Straubing is a medium-sized administrative centre of nearly 50,000 inhabitants on the banks of the Danube in the eastern part of Bavaria.
Munich Airport is the closest airport for visitors to Straubing and is easily accessible by motorway and public transport, as well as having a massive choice of destinations and airlines.
Distance to Munich Airport: 105km
Distance to Salzburg Airport: 147km
Distance to Nuremberg Airport: 152km
Distance to Linz Airport: 180km
Distance to Prague Airport: 219km
Those looking for an alternative airport, for whatever reason, are probably best off checking Salzburg Airport. Although this is a smallish airport in Austria it acts as a flight destination for the eastern part of the Austrian mountains in both summer and winter and therefore has a surprisingly good choice of flights.
The train station in Straubing is situated just to the south of the pedestrian area and historic centre. The town is on the main line between Regensburg and Passau. Local rail services also operate to Neufahrn and Plattling which is where rail connections to Munich can be made,
Straubing is a town with a compact centre situated to the south of a bend in the River Danube. Much of the accommodation on offer is located in the area between the river and the main railway station.
If you know when you are planning to go but haven't decided on accommodation, then use the map below to get an idea of which properties are available and to compare prices during the period you wish to travel.
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The fertile flat area around Straubing helped draw settlers to the area from the time of the Stone Age. Remains of a Celtic settlement named Sorviodurum and of a subsequent Roman fortification have been uncovered in the town.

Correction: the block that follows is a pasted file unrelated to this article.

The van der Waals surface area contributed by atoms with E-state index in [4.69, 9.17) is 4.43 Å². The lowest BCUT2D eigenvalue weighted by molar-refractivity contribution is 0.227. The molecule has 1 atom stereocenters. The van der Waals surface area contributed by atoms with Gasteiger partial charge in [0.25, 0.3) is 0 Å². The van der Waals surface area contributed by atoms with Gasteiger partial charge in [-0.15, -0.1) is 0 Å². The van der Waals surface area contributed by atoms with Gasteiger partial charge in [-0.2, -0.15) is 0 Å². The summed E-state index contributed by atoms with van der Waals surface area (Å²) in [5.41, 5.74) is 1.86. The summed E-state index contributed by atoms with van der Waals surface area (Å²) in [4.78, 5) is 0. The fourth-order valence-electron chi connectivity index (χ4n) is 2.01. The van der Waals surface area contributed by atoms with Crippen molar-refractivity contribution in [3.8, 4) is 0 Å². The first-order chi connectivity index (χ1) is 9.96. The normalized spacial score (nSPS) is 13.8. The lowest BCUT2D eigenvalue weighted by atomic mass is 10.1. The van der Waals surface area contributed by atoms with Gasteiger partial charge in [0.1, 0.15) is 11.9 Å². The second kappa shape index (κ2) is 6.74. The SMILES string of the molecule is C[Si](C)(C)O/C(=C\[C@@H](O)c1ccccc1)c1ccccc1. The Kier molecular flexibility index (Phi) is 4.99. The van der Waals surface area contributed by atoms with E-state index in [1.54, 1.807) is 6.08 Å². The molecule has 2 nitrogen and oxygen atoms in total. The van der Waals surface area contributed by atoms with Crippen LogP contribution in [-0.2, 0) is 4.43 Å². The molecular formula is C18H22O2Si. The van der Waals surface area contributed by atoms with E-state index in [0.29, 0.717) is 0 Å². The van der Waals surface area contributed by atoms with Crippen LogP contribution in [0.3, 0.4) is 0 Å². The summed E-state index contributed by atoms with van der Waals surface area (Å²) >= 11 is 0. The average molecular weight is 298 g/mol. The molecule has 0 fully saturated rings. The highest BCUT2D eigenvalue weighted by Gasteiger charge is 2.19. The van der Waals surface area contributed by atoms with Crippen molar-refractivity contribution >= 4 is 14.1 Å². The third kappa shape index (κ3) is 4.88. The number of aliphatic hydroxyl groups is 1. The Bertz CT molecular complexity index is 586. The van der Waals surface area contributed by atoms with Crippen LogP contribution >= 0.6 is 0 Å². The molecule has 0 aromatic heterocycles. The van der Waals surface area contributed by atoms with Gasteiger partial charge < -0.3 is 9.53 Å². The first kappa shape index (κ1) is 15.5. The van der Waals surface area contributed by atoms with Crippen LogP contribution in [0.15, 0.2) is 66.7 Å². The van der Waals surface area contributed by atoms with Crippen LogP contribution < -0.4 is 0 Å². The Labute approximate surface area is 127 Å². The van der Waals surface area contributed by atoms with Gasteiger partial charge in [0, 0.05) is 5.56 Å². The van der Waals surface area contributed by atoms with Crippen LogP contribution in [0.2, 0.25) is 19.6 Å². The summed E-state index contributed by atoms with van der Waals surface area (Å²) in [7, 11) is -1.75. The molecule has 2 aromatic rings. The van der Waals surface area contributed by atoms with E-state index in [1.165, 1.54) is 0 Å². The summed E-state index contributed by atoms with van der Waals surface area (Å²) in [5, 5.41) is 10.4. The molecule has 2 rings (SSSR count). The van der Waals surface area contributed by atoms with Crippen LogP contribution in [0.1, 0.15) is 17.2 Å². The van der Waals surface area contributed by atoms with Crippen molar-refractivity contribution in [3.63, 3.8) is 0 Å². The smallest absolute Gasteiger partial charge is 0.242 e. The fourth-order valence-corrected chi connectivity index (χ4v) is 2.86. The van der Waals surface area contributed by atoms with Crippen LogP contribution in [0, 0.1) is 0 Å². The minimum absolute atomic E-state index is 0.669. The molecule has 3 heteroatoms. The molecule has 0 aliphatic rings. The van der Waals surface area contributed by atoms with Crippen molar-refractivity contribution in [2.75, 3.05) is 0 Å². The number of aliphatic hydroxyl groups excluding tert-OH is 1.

These settlements were located a little to the east of the current historic town centre, which took shape in the early Middle Ages.
The Romans were followed by the Germanic tribes who eventually gave their name to Bavaria and who renamed the town as Strupinga after one of their leaders.
Present-day Straubing dates back to the 13th century when the new town was founded by one of the Wittelsbach family and the town quickly developed into a powerful regional base for the counts.
Many of the historic buildings which can still be seen in the town date from this period, such as the symbol of Straubing, the Stadtturm (pictured earlier on the page), and the Herzogsschloss, the large palace or castle on the Danube which was once the seat of government for the short-lived state of Straubing-Holland in the 14th century.
As a strategically-important settlement on trade routes and the river Danube, Straubing suffered in the religious and political wars in the area from occupation (by the Swedes and eventually the Austrians) and from disease (repeated bouts of the plague which killed many residents).
Also it had long lost its political influence, Straubing remained an important administrative and economic centre for the region known as the Gäuboden (basically the lowlands around the Danube river in eastern Bavaria).
As well as the historic centre, the town is well-known for the Gäubodenmuseum, with its history of the region and display of Roman remains, as well as the Gäubodenvolksfest, one of the biggest festivals in Bavaria after Munich's Oktoberfest with over a million visitors in August.
The Straubing tourist office is usually located near the Stadtturm. However while this building is being repaired following a fire it has moved into a side street near the Gaubodenmuseum. It is open from Monday to Friday and on Saturday mornings in the summer season: